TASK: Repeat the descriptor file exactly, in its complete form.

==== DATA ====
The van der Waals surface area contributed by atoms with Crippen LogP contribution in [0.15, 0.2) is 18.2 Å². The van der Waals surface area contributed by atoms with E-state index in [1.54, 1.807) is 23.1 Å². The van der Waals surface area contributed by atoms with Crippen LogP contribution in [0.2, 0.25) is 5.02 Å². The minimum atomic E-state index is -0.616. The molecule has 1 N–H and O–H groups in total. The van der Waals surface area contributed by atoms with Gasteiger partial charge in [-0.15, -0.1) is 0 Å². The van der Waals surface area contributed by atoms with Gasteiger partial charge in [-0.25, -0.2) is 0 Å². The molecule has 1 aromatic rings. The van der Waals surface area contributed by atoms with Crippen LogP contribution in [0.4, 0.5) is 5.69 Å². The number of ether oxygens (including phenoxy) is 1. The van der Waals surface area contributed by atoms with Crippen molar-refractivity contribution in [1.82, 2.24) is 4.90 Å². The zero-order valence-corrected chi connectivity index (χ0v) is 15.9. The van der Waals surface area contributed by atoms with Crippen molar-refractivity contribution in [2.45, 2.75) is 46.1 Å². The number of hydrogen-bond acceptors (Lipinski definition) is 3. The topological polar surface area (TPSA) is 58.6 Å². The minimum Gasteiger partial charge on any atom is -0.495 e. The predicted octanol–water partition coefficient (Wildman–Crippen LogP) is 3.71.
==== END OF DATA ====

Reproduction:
The van der Waals surface area contributed by atoms with Crippen LogP contribution in [0.15, 0.2) is 18.2 Å². The van der Waals surface area contributed by atoms with E-state index in [1.54, 1.807) is 23.1 Å². The van der Waals surface area contributed by atoms with Crippen LogP contribution in [0.2, 0.25) is 5.02 Å². The minimum atomic E-state index is -0.616. The molecule has 1 N–H and O–H groups in total. The van der Waals surface area contributed by atoms with Gasteiger partial charge in [-0.15, -0.1) is 0 Å². The van der Waals surface area contributed by atoms with Gasteiger partial charge in [-0.25, -0.2) is 0 Å². The molecule has 1 aromatic rings. The van der Waals surface area contributed by atoms with Crippen LogP contribution in [0.4, 0.5) is 5.69 Å². The number of ether oxygens (including phenoxy) is 1. The van der Waals surface area contributed by atoms with Crippen molar-refractivity contribution in [1.82, 2.24) is 4.90 Å². The zero-order valence-corrected chi connectivity index (χ0v) is 15.9. The van der Waals surface area contributed by atoms with Crippen molar-refractivity contribution in [2.45, 2.75) is 46.1 Å². The number of hydrogen-bond acceptors (Lipinski definition) is 3. The topological polar surface area (TPSA) is 58.6 Å². The minimum Gasteiger partial charge on any atom is -0.495 e. The predicted octanol–water partition coefficient (Wildman–Crippen LogP) is 3.71.